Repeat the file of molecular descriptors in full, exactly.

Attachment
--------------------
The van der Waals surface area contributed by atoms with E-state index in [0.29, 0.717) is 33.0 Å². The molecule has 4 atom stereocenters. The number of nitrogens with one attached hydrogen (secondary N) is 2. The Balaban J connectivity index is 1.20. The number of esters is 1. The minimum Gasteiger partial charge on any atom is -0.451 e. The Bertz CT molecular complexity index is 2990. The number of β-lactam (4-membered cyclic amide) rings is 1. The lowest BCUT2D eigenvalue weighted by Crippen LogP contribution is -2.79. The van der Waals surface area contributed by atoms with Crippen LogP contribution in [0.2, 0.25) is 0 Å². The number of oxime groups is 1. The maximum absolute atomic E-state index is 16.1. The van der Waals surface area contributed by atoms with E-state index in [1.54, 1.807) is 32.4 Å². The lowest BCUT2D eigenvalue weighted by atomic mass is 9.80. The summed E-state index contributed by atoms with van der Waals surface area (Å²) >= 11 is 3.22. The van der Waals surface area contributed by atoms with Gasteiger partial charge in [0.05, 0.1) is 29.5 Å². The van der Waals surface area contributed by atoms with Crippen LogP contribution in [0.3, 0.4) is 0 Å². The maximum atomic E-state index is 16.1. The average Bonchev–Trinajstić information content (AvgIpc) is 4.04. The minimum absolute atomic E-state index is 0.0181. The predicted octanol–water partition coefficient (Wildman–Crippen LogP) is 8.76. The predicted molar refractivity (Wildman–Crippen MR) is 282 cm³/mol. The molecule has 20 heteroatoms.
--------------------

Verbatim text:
The van der Waals surface area contributed by atoms with E-state index in [0.29, 0.717) is 33.0 Å². The molecule has 4 atom stereocenters. The number of nitrogens with one attached hydrogen (secondary N) is 2. The Balaban J connectivity index is 1.20. The number of esters is 1. The minimum Gasteiger partial charge on any atom is -0.451 e. The Bertz CT molecular complexity index is 2990. The number of β-lactam (4-membered cyclic amide) rings is 1. The lowest BCUT2D eigenvalue weighted by Crippen LogP contribution is -2.79. The van der Waals surface area contributed by atoms with Crippen LogP contribution in [0.2, 0.25) is 0 Å². The number of oxime groups is 1. The maximum absolute atomic E-state index is 16.1. The van der Waals surface area contributed by atoms with E-state index in [1.54, 1.807) is 32.4 Å². The lowest BCUT2D eigenvalue weighted by atomic mass is 9.80. The summed E-state index contributed by atoms with van der Waals surface area (Å²) >= 11 is 3.22. The van der Waals surface area contributed by atoms with Gasteiger partial charge in [0.05, 0.1) is 29.5 Å². The van der Waals surface area contributed by atoms with Crippen LogP contribution in [0.3, 0.4) is 0 Å². The maximum atomic E-state index is 16.1. The average Bonchev–Trinajstić information content (AvgIpc) is 4.04. The minimum absolute atomic E-state index is 0.0181. The predicted octanol–water partition coefficient (Wildman–Crippen LogP) is 8.76. The predicted molar refractivity (Wildman–Crippen MR) is 282 cm³/mol. The molecule has 20 heteroatoms.